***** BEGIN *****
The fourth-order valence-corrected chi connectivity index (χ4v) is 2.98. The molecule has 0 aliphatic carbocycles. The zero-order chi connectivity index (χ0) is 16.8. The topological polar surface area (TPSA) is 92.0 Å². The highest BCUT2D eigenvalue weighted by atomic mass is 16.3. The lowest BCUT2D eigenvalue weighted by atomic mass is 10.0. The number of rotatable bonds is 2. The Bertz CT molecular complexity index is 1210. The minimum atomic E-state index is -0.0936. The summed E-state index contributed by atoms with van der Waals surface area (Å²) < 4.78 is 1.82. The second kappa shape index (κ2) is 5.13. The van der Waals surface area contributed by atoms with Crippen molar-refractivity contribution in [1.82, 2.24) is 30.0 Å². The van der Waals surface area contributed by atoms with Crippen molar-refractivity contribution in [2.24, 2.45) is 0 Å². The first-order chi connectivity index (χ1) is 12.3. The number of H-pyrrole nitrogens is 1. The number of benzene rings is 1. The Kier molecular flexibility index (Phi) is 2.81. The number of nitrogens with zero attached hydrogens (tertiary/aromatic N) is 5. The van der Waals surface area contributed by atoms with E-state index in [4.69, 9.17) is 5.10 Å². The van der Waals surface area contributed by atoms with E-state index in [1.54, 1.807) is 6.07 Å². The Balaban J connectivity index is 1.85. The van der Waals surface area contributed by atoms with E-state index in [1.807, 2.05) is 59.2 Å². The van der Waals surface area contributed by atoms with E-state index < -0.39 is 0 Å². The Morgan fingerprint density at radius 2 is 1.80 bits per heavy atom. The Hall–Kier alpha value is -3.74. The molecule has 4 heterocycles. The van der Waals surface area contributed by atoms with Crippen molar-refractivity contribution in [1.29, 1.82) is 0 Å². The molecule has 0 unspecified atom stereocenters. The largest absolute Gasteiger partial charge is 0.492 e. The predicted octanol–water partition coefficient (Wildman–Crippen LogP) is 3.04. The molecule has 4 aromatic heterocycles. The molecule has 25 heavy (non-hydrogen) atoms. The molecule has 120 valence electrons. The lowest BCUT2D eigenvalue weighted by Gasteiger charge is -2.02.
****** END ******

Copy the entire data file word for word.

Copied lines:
The fourth-order valence-corrected chi connectivity index (χ4v) is 2.98. The molecule has 0 aliphatic carbocycles. The zero-order chi connectivity index (χ0) is 16.8. The topological polar surface area (TPSA) is 92.0 Å². The highest BCUT2D eigenvalue weighted by atomic mass is 16.3. The lowest BCUT2D eigenvalue weighted by atomic mass is 10.0. The number of rotatable bonds is 2. The Bertz CT molecular complexity index is 1210. The minimum atomic E-state index is -0.0936. The summed E-state index contributed by atoms with van der Waals surface area (Å²) < 4.78 is 1.82. The second kappa shape index (κ2) is 5.13. The van der Waals surface area contributed by atoms with Crippen molar-refractivity contribution in [1.82, 2.24) is 30.0 Å². The van der Waals surface area contributed by atoms with Crippen molar-refractivity contribution in [2.24, 2.45) is 0 Å². The first-order chi connectivity index (χ1) is 12.3. The number of H-pyrrole nitrogens is 1. The number of benzene rings is 1. The Kier molecular flexibility index (Phi) is 2.81. The number of nitrogens with zero attached hydrogens (tertiary/aromatic N) is 5. The van der Waals surface area contributed by atoms with E-state index in [4.69, 9.17) is 5.10 Å². The van der Waals surface area contributed by atoms with E-state index in [1.54, 1.807) is 6.07 Å². The Balaban J connectivity index is 1.85. The van der Waals surface area contributed by atoms with E-state index in [1.807, 2.05) is 59.2 Å². The van der Waals surface area contributed by atoms with E-state index < -0.39 is 0 Å². The Morgan fingerprint density at radius 2 is 1.80 bits per heavy atom. The Hall–Kier alpha value is -3.74. The molecule has 4 heterocycles. The van der Waals surface area contributed by atoms with Crippen molar-refractivity contribution in [1.29, 1.82) is 0 Å². The molecule has 0 unspecified atom stereocenters. The largest absolute Gasteiger partial charge is 0.492 e. The predicted octanol–water partition coefficient (Wildman–Crippen LogP) is 3.04. The molecule has 4 aromatic heterocycles. The molecule has 25 heavy (non-hydrogen) atoms. The molecule has 120 valence electrons. The lowest BCUT2D eigenvalue weighted by Gasteiger charge is -2.02.